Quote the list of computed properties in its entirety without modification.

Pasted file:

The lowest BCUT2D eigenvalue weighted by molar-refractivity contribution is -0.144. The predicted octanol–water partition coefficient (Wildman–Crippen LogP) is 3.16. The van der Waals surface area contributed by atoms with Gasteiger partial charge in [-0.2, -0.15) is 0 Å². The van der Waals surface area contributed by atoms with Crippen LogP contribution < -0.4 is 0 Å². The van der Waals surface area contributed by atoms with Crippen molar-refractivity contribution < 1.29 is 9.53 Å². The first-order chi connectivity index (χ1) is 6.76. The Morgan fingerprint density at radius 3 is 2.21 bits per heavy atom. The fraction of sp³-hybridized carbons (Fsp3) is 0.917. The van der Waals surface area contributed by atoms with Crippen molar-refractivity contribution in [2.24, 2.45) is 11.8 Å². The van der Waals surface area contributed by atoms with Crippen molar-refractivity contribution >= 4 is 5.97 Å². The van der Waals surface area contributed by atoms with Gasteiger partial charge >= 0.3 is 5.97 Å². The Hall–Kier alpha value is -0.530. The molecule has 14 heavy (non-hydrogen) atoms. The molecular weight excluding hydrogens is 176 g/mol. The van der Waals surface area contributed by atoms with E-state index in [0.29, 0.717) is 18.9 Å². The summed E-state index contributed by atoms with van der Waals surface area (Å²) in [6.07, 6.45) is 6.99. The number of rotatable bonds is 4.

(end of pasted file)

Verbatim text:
The lowest BCUT2D eigenvalue weighted by molar-refractivity contribution is -0.144. The predicted octanol–water partition coefficient (Wildman–Crippen LogP) is 3.16. The van der Waals surface area contributed by atoms with Gasteiger partial charge in [-0.2, -0.15) is 0 Å². The van der Waals surface area contributed by atoms with Crippen LogP contribution < -0.4 is 0 Å². The van der Waals surface area contributed by atoms with Crippen molar-refractivity contribution < 1.29 is 9.53 Å². The first-order chi connectivity index (χ1) is 6.76. The Morgan fingerprint density at radius 3 is 2.21 bits per heavy atom. The fraction of sp³-hybridized carbons (Fsp3) is 0.917. The van der Waals surface area contributed by atoms with Crippen molar-refractivity contribution in [2.24, 2.45) is 11.8 Å². The van der Waals surface area contributed by atoms with Crippen molar-refractivity contribution >= 4 is 5.97 Å². The van der Waals surface area contributed by atoms with Gasteiger partial charge >= 0.3 is 5.97 Å². The Hall–Kier alpha value is -0.530. The molecule has 14 heavy (non-hydrogen) atoms. The molecular weight excluding hydrogens is 176 g/mol. The van der Waals surface area contributed by atoms with E-state index in [0.29, 0.717) is 18.9 Å². The summed E-state index contributed by atoms with van der Waals surface area (Å²) in [6.07, 6.45) is 6.99. The number of rotatable bonds is 4.